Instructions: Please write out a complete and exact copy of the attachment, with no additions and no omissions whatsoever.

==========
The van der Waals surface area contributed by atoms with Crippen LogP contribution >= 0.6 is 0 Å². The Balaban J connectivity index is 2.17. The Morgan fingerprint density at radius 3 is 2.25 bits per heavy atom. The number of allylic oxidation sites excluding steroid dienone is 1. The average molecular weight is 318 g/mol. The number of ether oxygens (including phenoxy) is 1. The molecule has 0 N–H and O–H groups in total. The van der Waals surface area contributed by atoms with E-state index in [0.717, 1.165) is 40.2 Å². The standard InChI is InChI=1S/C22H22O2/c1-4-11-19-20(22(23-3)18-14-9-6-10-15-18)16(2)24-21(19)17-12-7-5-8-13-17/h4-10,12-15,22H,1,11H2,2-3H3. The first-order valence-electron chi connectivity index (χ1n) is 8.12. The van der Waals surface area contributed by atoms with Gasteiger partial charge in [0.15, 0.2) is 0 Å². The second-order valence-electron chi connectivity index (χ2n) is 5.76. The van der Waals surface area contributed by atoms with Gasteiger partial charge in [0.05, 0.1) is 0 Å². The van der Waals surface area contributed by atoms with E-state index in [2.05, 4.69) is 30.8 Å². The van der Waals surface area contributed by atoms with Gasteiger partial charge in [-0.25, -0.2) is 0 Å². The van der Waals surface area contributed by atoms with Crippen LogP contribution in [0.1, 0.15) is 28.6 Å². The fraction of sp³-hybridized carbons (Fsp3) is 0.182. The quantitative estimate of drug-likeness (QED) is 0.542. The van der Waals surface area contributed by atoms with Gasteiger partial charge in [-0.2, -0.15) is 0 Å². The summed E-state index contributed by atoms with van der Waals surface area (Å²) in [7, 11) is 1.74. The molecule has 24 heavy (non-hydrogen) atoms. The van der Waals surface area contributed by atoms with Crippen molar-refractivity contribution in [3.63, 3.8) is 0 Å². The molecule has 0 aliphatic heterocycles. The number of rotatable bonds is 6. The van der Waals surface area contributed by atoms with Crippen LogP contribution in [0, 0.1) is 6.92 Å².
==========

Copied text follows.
The van der Waals surface area contributed by atoms with Crippen LogP contribution >= 0.6 is 0 Å². The Balaban J connectivity index is 2.17. The Morgan fingerprint density at radius 3 is 2.25 bits per heavy atom. The number of allylic oxidation sites excluding steroid dienone is 1. The average molecular weight is 318 g/mol. The number of ether oxygens (including phenoxy) is 1. The molecule has 0 N–H and O–H groups in total. The van der Waals surface area contributed by atoms with E-state index in [0.717, 1.165) is 40.2 Å². The standard InChI is InChI=1S/C22H22O2/c1-4-11-19-20(22(23-3)18-14-9-6-10-15-18)16(2)24-21(19)17-12-7-5-8-13-17/h4-10,12-15,22H,1,11H2,2-3H3. The first-order valence-electron chi connectivity index (χ1n) is 8.12. The van der Waals surface area contributed by atoms with Gasteiger partial charge in [0.15, 0.2) is 0 Å². The second-order valence-electron chi connectivity index (χ2n) is 5.76. The van der Waals surface area contributed by atoms with Gasteiger partial charge in [0.05, 0.1) is 0 Å². The van der Waals surface area contributed by atoms with E-state index in [2.05, 4.69) is 30.8 Å². The van der Waals surface area contributed by atoms with Gasteiger partial charge in [-0.25, -0.2) is 0 Å². The van der Waals surface area contributed by atoms with Crippen LogP contribution in [0.1, 0.15) is 28.6 Å². The fraction of sp³-hybridized carbons (Fsp3) is 0.182. The quantitative estimate of drug-likeness (QED) is 0.542. The van der Waals surface area contributed by atoms with Gasteiger partial charge in [-0.2, -0.15) is 0 Å². The summed E-state index contributed by atoms with van der Waals surface area (Å²) in [7, 11) is 1.74. The molecule has 24 heavy (non-hydrogen) atoms. The van der Waals surface area contributed by atoms with Crippen molar-refractivity contribution in [3.63, 3.8) is 0 Å². The molecule has 0 aliphatic heterocycles. The number of rotatable bonds is 6. The van der Waals surface area contributed by atoms with Crippen LogP contribution in [0, 0.1) is 6.92 Å².